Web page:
Childbirth is a significant event in a woman’s life. Awareness of postnatal depression and anxiety is increasing, however PTSD is an often overlooked mental health condition effecting women in the perinatal period. PTSD may arise as a result of experiences associated directly with the birth, or the experience of pregnancy and birth may exacerbate pre-existing PTSD. For example, a woman with a history of sexual assault may be triggered by examinations during pregnancy and delivery, she may also find breast feeding triggering. Prevalence estimates of the rates of PTSD directly related to the birth are between 2% to 4.7%. However when PTSD that existed before or during pregnancy is included, estimates of prevalence range between 2.3% and 24%. There are also high rates of PTSD (up to 25% ) amongst mother with infants admitted to the Neonatal Intensive Care Unit after birth.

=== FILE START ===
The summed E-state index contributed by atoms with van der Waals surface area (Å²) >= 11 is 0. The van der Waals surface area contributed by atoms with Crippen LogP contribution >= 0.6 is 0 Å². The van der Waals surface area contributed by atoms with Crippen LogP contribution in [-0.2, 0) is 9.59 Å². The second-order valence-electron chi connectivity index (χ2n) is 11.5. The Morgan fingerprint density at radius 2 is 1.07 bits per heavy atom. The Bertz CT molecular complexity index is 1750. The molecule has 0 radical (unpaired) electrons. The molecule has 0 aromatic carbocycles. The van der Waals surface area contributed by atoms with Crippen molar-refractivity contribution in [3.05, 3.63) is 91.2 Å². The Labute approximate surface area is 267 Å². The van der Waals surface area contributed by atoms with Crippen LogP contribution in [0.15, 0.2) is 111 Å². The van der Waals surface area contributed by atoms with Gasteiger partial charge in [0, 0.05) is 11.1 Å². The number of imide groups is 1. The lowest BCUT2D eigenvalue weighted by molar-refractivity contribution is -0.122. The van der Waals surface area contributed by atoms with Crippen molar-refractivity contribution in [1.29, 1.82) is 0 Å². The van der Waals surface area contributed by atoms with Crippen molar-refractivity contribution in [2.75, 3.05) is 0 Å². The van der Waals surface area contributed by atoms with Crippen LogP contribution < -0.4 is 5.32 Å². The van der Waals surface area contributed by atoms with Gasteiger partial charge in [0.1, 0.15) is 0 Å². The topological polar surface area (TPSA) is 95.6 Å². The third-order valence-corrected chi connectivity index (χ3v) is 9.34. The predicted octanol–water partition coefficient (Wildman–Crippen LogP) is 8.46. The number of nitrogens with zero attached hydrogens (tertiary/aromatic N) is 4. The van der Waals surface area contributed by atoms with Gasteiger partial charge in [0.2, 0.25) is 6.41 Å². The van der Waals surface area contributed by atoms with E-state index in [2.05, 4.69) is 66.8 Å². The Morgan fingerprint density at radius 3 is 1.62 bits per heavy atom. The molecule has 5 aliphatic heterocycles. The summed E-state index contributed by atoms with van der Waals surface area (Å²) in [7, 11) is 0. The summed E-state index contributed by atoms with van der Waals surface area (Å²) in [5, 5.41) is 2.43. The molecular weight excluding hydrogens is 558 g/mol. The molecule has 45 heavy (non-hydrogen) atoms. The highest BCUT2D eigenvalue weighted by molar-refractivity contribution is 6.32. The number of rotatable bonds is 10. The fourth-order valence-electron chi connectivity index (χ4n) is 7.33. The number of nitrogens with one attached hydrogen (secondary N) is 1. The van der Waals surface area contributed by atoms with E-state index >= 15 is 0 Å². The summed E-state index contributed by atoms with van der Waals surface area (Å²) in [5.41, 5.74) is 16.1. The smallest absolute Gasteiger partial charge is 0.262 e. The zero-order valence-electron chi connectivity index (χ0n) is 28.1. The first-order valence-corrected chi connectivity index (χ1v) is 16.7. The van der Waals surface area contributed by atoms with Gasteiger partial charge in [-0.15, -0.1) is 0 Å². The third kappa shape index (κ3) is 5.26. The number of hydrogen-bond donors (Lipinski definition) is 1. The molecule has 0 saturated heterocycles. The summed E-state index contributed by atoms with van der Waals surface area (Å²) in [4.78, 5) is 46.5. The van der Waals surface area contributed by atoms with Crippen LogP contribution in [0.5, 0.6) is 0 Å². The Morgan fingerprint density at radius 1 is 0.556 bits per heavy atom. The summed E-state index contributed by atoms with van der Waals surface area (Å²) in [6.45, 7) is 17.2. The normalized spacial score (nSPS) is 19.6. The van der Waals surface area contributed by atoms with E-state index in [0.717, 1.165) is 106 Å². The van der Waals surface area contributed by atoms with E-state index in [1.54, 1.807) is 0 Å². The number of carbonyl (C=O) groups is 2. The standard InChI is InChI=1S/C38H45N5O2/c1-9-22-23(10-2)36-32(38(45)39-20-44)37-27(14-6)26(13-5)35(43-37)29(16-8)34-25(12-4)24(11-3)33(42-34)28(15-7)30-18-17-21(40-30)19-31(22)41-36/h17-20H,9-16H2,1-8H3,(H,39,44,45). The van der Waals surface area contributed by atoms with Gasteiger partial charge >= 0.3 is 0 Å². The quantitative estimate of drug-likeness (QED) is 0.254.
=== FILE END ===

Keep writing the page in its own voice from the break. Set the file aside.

Untreated, PTSD can lead to difficulties with the transition to motherhood, postnatal depression and difficulties with the mother-infant relationship. Sensitive responsiveness to baby signals is at the heart of secure attachment for infants, it follows that mothers with PTSD who are hyperaroused, experiencing intrusive symptoms or dissociating, are less able to be emotionally available to respond to their baby.
Comprehensive assessment and treatment in the antenatal and early postpartum periods is important. It is also important to differentiate postnatal depression from posttraumatic stress disorder.
Yes. PTSD diagnostic criteria includes witnessing events, and a birth with serious medical intervention and a distressed partner could meet criteria for PTSD. This could even happen if the partner did not perceive the event in the same way.